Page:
"The problem would not be nearly so severe if the drugs' government-granted monopolies were shorter. Once generic versions are allowed to compete, a medicine's price often drops by almost half, sometimes more than 85 percent, if enough competitors jump into the market. Yet the government tends to do the opposite, the Brigham and Women's researchers found, by extending market exclusivity via additional patents for trivial alterations -- a new coating on a pill, for example. This is nonsensical: Unless a drug is transformed in a way that affects its therapeutic value, it should not qualify for an extended patent. Drug makers often stretch their own market exclusivity by paying generics companies to delay introducing competitive medicines. The government, which is protecting these companies' monopoly rights, should demand an end to this tactic."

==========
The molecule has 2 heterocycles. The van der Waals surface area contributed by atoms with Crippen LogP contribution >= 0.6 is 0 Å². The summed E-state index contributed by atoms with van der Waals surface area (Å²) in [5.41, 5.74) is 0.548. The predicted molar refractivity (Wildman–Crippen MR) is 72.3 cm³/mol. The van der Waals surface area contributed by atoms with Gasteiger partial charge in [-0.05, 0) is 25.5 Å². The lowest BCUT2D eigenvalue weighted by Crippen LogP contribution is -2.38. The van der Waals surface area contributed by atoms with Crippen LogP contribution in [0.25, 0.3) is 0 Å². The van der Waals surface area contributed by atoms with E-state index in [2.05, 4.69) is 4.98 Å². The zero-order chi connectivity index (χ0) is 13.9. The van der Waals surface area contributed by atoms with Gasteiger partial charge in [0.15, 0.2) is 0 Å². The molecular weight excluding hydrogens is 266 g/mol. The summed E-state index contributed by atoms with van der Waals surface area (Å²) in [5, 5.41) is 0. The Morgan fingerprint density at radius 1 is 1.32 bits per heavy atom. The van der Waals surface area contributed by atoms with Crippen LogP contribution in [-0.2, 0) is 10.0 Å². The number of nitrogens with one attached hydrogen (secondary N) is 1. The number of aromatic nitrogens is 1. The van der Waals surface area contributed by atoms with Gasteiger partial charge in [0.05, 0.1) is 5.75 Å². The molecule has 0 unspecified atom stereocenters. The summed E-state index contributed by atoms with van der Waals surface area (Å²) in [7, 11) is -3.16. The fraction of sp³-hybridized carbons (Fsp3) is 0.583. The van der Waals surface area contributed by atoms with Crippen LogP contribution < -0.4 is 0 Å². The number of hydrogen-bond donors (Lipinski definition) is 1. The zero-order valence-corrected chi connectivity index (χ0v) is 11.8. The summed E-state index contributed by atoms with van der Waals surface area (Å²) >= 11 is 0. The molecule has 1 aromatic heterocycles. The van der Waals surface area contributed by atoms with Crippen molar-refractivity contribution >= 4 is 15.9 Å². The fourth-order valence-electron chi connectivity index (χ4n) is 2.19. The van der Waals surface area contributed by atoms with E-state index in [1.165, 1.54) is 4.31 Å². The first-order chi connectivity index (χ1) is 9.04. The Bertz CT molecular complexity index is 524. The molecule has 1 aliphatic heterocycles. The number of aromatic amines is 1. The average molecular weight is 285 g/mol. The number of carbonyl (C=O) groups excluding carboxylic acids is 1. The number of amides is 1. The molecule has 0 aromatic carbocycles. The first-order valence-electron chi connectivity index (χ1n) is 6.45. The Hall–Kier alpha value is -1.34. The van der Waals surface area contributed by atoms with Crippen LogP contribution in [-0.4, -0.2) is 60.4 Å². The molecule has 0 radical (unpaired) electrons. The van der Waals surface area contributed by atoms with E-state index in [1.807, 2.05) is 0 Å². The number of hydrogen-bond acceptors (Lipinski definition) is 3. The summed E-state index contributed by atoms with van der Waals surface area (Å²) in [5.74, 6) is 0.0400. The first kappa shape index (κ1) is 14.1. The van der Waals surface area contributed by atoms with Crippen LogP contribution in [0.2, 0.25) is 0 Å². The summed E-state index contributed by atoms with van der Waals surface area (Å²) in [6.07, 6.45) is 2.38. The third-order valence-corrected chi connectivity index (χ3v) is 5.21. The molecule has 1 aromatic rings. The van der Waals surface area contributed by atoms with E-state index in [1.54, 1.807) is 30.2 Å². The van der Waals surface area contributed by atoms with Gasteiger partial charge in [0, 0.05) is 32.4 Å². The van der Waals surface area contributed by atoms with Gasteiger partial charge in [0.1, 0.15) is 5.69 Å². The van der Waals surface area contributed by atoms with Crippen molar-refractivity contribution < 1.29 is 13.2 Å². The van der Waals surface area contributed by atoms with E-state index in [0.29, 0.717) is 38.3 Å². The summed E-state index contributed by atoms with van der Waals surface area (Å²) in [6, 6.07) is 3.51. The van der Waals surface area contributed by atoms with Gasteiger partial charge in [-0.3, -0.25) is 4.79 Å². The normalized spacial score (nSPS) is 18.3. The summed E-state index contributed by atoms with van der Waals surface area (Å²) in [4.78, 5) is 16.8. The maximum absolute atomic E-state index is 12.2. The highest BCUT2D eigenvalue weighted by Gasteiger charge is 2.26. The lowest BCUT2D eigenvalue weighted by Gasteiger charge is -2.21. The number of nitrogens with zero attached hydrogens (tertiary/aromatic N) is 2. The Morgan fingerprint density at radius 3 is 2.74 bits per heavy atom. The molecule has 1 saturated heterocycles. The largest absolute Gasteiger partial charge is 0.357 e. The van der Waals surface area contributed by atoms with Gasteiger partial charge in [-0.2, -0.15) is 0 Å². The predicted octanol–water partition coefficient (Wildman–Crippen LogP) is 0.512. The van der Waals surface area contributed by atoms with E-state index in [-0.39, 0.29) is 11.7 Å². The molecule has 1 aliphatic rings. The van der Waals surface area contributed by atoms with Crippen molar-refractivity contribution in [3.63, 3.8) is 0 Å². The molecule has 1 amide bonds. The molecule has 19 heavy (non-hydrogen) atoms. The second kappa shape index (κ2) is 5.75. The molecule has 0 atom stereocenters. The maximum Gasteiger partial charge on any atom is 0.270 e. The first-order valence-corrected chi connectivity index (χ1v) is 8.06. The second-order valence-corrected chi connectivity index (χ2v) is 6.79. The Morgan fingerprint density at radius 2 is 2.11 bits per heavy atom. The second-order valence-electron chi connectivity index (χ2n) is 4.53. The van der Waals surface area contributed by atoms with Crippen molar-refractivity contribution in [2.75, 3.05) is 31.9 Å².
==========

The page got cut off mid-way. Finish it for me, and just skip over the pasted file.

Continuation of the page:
Wednesday, November 2, 2016
The Real Reason Drugs Cost Too Much; Bloomberg View, 8/23/16
Editorial Board, Bloomberg View; The Real Reason Drugs Cost Too Much: